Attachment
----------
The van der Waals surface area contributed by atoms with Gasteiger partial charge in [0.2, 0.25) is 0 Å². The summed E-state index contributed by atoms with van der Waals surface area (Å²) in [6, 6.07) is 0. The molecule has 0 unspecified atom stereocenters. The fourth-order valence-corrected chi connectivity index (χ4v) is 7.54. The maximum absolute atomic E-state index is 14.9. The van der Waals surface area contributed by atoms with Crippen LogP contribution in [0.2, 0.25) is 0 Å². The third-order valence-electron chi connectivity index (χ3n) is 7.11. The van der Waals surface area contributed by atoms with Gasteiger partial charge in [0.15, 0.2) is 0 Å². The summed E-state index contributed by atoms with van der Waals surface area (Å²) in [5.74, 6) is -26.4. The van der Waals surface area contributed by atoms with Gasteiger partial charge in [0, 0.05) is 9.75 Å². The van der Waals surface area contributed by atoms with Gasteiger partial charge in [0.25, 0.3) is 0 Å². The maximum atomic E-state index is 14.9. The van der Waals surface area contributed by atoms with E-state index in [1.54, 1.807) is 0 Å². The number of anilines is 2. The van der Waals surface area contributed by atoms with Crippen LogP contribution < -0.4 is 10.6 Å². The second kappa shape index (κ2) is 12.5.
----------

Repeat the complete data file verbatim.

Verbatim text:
The van der Waals surface area contributed by atoms with Gasteiger partial charge in [0.2, 0.25) is 0 Å². The summed E-state index contributed by atoms with van der Waals surface area (Å²) in [6, 6.07) is 0. The molecule has 0 unspecified atom stereocenters. The fourth-order valence-corrected chi connectivity index (χ4v) is 7.54. The maximum absolute atomic E-state index is 14.9. The van der Waals surface area contributed by atoms with Crippen LogP contribution in [0.2, 0.25) is 0 Å². The third-order valence-electron chi connectivity index (χ3n) is 7.11. The van der Waals surface area contributed by atoms with Gasteiger partial charge in [0.15, 0.2) is 0 Å². The summed E-state index contributed by atoms with van der Waals surface area (Å²) in [5.74, 6) is -26.4. The van der Waals surface area contributed by atoms with Gasteiger partial charge in [0, 0.05) is 9.75 Å². The van der Waals surface area contributed by atoms with Gasteiger partial charge in [0.25, 0.3) is 0 Å². The maximum atomic E-state index is 14.9. The van der Waals surface area contributed by atoms with E-state index in [1.54, 1.807) is 0 Å². The number of anilines is 2. The van der Waals surface area contributed by atoms with Crippen LogP contribution < -0.4 is 10.6 Å². The second kappa shape index (κ2) is 12.5.